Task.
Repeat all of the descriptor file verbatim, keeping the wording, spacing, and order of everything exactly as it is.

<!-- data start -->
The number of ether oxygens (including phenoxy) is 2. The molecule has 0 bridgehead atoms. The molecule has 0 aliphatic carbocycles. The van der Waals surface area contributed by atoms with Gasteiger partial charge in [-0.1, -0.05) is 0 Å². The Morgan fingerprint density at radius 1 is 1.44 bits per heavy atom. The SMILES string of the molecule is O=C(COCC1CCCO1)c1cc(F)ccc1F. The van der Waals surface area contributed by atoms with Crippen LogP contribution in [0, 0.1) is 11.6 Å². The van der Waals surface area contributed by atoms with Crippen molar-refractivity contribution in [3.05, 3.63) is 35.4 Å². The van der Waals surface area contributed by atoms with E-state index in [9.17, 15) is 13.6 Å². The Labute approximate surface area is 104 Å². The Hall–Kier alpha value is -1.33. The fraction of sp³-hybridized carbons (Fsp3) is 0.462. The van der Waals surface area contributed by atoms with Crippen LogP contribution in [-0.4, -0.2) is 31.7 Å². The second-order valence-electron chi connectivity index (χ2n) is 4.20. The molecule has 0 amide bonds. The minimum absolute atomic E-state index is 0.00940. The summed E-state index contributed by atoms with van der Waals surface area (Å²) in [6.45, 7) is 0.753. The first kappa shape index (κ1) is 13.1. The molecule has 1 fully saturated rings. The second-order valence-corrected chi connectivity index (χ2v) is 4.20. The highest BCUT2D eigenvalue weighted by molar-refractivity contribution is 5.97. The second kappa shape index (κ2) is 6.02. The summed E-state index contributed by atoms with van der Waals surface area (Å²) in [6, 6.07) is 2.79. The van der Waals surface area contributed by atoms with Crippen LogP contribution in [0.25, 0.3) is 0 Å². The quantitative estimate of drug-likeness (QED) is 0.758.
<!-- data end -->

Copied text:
The number of ether oxygens (including phenoxy) is 2. The molecule has 0 bridgehead atoms. The molecule has 0 aliphatic carbocycles. The van der Waals surface area contributed by atoms with Gasteiger partial charge in [-0.1, -0.05) is 0 Å². The Morgan fingerprint density at radius 1 is 1.44 bits per heavy atom. The SMILES string of the molecule is O=C(COCC1CCCO1)c1cc(F)ccc1F. The van der Waals surface area contributed by atoms with Crippen LogP contribution in [0, 0.1) is 11.6 Å². The van der Waals surface area contributed by atoms with Crippen molar-refractivity contribution in [3.05, 3.63) is 35.4 Å². The van der Waals surface area contributed by atoms with E-state index in [9.17, 15) is 13.6 Å². The Labute approximate surface area is 104 Å². The Hall–Kier alpha value is -1.33. The fraction of sp³-hybridized carbons (Fsp3) is 0.462. The van der Waals surface area contributed by atoms with Crippen LogP contribution in [-0.4, -0.2) is 31.7 Å². The second-order valence-electron chi connectivity index (χ2n) is 4.20. The molecule has 0 amide bonds. The minimum absolute atomic E-state index is 0.00940. The summed E-state index contributed by atoms with van der Waals surface area (Å²) in [6.45, 7) is 0.753. The first kappa shape index (κ1) is 13.1. The molecule has 1 fully saturated rings. The second-order valence-corrected chi connectivity index (χ2v) is 4.20. The highest BCUT2D eigenvalue weighted by molar-refractivity contribution is 5.97. The second kappa shape index (κ2) is 6.02. The summed E-state index contributed by atoms with van der Waals surface area (Å²) in [6, 6.07) is 2.79. The van der Waals surface area contributed by atoms with Crippen LogP contribution in [0.25, 0.3) is 0 Å². The quantitative estimate of drug-likeness (QED) is 0.758.